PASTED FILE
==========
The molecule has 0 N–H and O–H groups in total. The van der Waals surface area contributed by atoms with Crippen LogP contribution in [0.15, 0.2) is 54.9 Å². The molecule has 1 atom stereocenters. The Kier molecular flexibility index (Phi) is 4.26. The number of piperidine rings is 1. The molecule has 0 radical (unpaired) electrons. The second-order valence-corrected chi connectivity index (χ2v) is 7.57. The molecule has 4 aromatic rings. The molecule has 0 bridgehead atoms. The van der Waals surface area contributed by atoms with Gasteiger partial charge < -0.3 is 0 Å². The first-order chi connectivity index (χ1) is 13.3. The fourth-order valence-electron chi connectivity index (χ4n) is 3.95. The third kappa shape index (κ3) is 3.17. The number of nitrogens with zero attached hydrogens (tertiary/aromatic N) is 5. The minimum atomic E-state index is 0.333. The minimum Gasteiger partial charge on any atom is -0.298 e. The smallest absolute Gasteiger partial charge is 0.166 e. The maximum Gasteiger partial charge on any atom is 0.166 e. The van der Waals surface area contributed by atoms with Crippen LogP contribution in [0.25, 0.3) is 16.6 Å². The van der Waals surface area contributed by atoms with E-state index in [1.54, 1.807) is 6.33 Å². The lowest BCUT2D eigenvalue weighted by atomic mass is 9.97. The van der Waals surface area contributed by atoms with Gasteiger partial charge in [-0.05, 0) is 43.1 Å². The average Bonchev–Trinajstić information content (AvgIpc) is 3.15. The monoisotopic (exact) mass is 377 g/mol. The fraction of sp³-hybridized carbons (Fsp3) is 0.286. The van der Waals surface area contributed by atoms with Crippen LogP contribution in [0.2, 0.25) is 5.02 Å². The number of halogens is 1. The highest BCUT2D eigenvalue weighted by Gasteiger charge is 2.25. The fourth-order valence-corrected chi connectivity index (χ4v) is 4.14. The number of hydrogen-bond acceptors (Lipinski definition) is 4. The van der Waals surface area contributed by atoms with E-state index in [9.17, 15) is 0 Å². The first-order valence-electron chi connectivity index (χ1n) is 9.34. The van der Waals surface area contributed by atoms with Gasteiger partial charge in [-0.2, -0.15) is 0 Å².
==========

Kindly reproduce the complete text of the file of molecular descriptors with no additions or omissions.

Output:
The molecule has 0 N–H and O–H groups in total. The van der Waals surface area contributed by atoms with Crippen LogP contribution in [0.15, 0.2) is 54.9 Å². The molecule has 1 atom stereocenters. The Kier molecular flexibility index (Phi) is 4.26. The number of piperidine rings is 1. The molecule has 0 radical (unpaired) electrons. The second-order valence-corrected chi connectivity index (χ2v) is 7.57. The molecule has 4 aromatic rings. The molecule has 0 bridgehead atoms. The van der Waals surface area contributed by atoms with Gasteiger partial charge < -0.3 is 0 Å². The first-order chi connectivity index (χ1) is 13.3. The fourth-order valence-electron chi connectivity index (χ4n) is 3.95. The third kappa shape index (κ3) is 3.17. The number of nitrogens with zero attached hydrogens (tertiary/aromatic N) is 5. The minimum atomic E-state index is 0.333. The minimum Gasteiger partial charge on any atom is -0.298 e. The smallest absolute Gasteiger partial charge is 0.166 e. The maximum Gasteiger partial charge on any atom is 0.166 e. The van der Waals surface area contributed by atoms with Crippen LogP contribution in [0.25, 0.3) is 16.6 Å². The van der Waals surface area contributed by atoms with E-state index in [1.54, 1.807) is 6.33 Å². The lowest BCUT2D eigenvalue weighted by atomic mass is 9.97. The van der Waals surface area contributed by atoms with Gasteiger partial charge in [-0.05, 0) is 43.1 Å². The average Bonchev–Trinajstić information content (AvgIpc) is 3.15. The monoisotopic (exact) mass is 377 g/mol. The fraction of sp³-hybridized carbons (Fsp3) is 0.286. The van der Waals surface area contributed by atoms with Crippen LogP contribution in [0.2, 0.25) is 5.02 Å². The number of halogens is 1. The highest BCUT2D eigenvalue weighted by Gasteiger charge is 2.25. The fourth-order valence-corrected chi connectivity index (χ4v) is 4.14. The number of hydrogen-bond acceptors (Lipinski definition) is 4. The van der Waals surface area contributed by atoms with E-state index in [9.17, 15) is 0 Å². The first-order valence-electron chi connectivity index (χ1n) is 9.34. The van der Waals surface area contributed by atoms with Gasteiger partial charge in [-0.2, -0.15) is 0 Å².